Anyway, I got to meet a whole bunch of interesting people at Comic Con, most of whom could walk down any street in America and not be recognized, and I also got to see the aforementioned Eisner Awards. This year they were half awards show and half memorial to the great Will Eisner, who passed away in January. Everyone who came to the stage had an Eisner story – the man was as beloved as he was talented, and his loss is an incalculable one to the comics industry. My favorite story was from Scott McCloud, who presented the first-ever Digital Comics Award, and detailed his quick conversation with Eisner about online comics. Eisner, who has only known print comics for most of his life, at first dismissed their digital counterparts, but a quick confab with McCloud at a panel convinced him to embrace them publicly. “The industry has taken years to consider digital comics as comics,” McCloud said. “It took Will Eisner about 40 seconds.”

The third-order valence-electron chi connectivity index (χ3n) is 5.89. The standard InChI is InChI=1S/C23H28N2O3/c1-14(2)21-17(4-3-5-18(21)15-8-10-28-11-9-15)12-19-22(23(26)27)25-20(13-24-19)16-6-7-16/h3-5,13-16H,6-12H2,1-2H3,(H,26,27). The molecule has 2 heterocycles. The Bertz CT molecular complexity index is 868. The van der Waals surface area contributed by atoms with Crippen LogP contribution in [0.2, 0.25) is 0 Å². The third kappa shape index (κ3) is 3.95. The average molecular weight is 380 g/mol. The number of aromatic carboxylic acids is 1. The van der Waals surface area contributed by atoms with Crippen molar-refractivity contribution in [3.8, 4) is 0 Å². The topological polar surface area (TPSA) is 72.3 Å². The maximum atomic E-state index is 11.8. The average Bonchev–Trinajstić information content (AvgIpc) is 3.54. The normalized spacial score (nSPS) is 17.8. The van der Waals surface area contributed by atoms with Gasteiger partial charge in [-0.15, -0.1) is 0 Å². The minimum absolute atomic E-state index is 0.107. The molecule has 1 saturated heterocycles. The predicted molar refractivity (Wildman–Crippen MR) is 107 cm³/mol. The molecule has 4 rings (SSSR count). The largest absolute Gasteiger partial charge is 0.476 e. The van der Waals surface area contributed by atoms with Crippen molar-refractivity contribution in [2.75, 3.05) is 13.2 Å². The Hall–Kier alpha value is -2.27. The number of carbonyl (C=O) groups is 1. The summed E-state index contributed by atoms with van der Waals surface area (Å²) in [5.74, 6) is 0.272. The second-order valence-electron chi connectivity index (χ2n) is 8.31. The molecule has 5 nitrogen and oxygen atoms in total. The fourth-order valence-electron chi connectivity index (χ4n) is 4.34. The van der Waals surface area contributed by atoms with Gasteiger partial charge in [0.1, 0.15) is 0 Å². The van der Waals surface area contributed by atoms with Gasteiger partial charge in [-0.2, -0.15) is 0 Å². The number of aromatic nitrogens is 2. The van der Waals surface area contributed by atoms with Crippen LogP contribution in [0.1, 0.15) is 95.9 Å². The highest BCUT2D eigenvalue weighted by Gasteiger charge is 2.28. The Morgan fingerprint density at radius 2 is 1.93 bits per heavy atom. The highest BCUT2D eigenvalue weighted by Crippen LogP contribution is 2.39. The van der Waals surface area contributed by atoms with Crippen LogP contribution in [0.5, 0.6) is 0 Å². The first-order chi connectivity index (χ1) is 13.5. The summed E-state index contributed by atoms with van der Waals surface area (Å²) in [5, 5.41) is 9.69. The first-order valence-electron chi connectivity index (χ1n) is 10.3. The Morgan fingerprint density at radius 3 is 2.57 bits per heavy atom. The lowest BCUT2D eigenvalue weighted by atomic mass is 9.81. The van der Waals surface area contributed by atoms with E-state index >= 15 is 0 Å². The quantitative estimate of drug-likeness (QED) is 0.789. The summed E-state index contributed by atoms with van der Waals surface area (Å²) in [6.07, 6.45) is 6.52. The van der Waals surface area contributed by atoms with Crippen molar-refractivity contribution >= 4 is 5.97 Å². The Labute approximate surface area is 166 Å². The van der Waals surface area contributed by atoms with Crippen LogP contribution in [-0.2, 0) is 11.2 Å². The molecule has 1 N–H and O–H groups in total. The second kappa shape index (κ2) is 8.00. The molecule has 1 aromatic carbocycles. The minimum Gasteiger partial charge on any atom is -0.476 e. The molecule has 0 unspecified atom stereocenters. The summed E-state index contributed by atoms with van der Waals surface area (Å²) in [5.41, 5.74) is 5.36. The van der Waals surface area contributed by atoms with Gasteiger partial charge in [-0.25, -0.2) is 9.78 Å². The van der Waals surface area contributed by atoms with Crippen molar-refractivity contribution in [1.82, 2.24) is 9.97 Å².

That night, I also hooked up with Kevin Cafferty, a guy I haven’t seen since high school, and it was fun catching up with him. We then visited what is perhaps the most drug-inspired and bizarre idea for a restaurant I have ever heard – a cook-your-own-steak steakhouse. You pay $20, they bring you a raw steak, and you trudge over to this communal fire-pit grill and cook it yourself. Which seems to me to run counter to the whole idea of a restaurant, which is that I am not a good cook, and I have the money to pay someone to be a better cook than me. A fun time was had by all, and I got to drop a reference to Condorman, something I don’t have the opportunity to do very often, so it was a good night.